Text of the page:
Jesus offers her as an example and a model of faithful praying. In other words, part of what Jesus is saying through this story is that our prayers are not really about our power, prestige or how many people we have on our prayer team. Rather, at least in part, our prayers are more about our faithfulness and dedication to the act of praying while trusting that God hears us, listens to us and will be faithful in responding to us. And we can be sure that God does hear us even if we are someone like the persistent widow who everyone in our day to day lives ignores and dismisses.

Which leads us to this, if the persistent widow is an example of the danger of the statement “the more people praying, the more God listens”, then what is the real value of having others join us in our prayers? Said another way, if my friend Stephen facing the end of his marriage could have just as easily gained God’s attention alone, what was the value of the 8 to 10 of us who encircled him and prayed for him? What made us helpful and valuable?

I think a story from the writer Chuck Poole helps here. Poole tells the story of growing up by in the 1970s and being invited while in High School to join a Southern Gospel Quartet. Humorously, he says that they never hit the big time which is to say they never became popular enough to afford one of those twenty year old tour buses with their quartet’s name on the side! But, they did become popular enough to afford matching leisure suits to wear as their traveled from church to church. They were a strange shade of brown with floral patterned butterfly collar shirts – sort of UPS driver meets Hawaii Five-O. As they traveled to all of these little churches of all stripes and denominational persuasions, Poole says that he began to hear a term that was used regularly that both struck him and stuck with him. As these followers of Jesus talked about supporting one another in prayer, they spoke of “praying each other through”. That really, Poole would go on to say, is the power of what we do for each other when we pray for one another – what we do is we pray each other through. (Between the Gates, Charles E. Poole, Smyth and Helwys, 2006, 17-18)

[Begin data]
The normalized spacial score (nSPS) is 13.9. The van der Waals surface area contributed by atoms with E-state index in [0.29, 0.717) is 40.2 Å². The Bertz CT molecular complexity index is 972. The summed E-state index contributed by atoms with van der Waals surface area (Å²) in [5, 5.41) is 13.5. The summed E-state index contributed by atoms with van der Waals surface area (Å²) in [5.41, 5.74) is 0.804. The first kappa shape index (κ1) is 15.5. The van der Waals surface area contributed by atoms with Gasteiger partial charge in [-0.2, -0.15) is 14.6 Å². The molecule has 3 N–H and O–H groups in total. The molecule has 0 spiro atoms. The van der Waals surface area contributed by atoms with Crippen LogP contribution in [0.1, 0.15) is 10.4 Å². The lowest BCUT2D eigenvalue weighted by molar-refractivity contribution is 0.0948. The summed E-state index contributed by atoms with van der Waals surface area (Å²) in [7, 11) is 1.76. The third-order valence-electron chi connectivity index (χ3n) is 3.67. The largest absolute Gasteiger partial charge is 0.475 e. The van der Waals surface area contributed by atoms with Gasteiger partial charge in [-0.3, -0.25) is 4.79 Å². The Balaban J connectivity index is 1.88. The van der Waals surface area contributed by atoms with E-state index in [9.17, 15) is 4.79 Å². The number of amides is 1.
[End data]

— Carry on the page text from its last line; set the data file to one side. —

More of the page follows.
Let me unpack this. On the one hand, we do this by providing solidarity, support and community to one another when we prayer for each other. In the spirit of the statement that prayer doesn’t so much change God as change us, the more people we have praying for us doesn’t change God either but it sure changes us. It lets us know we are not alone. It lets us know that others are thinking of us. It lets us know that we have the group of other people in our lives who have pledged to join us in our pain, challenges and heartaches by lifting us up to God in prayer. That was what we are saying to Stephen, we are here for you. We will pray with you.

On the other hand, we pray each other through as we verbalize for our friends what they are unable to say for ourselves in the midst of life’s hard places. This is in keeping with Romans 8:26 which was our passage for last week that speaks of the Holy Spirit praying to God for us when we know not what to pray ourselves.

So often, we are too sick to even pray, too overwhelmed with hurt to be able to utter a sound or we have a mind that is spinning in a thousand different directions in light of what has happened and that leaves us so dazed and confused that we can’t find the words. Again, this was what was happening in that moment almost 25 years ago now with my friend Stephen. He was so emotional, so upset, so conflicted that he could not get any words out. In that moment, we prayed with him and for him. We prayed him through.

No, numbers don’t mean a lot in the kingdom. It certainly isn’t Biblical that the more people we have on our prayer team the more God pays attention. But, there is power in knowing we have a host of friends and family in our corner to pray us through – then we know that we are not alone and then we know that even when we don’t have the words, others are and will pick up the task for us.

Finally, as we prayer each other through, we trust that God hears and that God answers in God’s timing and in God’s ways. We don’t know how it works and what form it always takes but we trust in the mystery that the Holy God of Heaven responds to our prayers and to the prayers of those who join us and circle around us just as we did all of those years ago for my friend Stephen. Amen.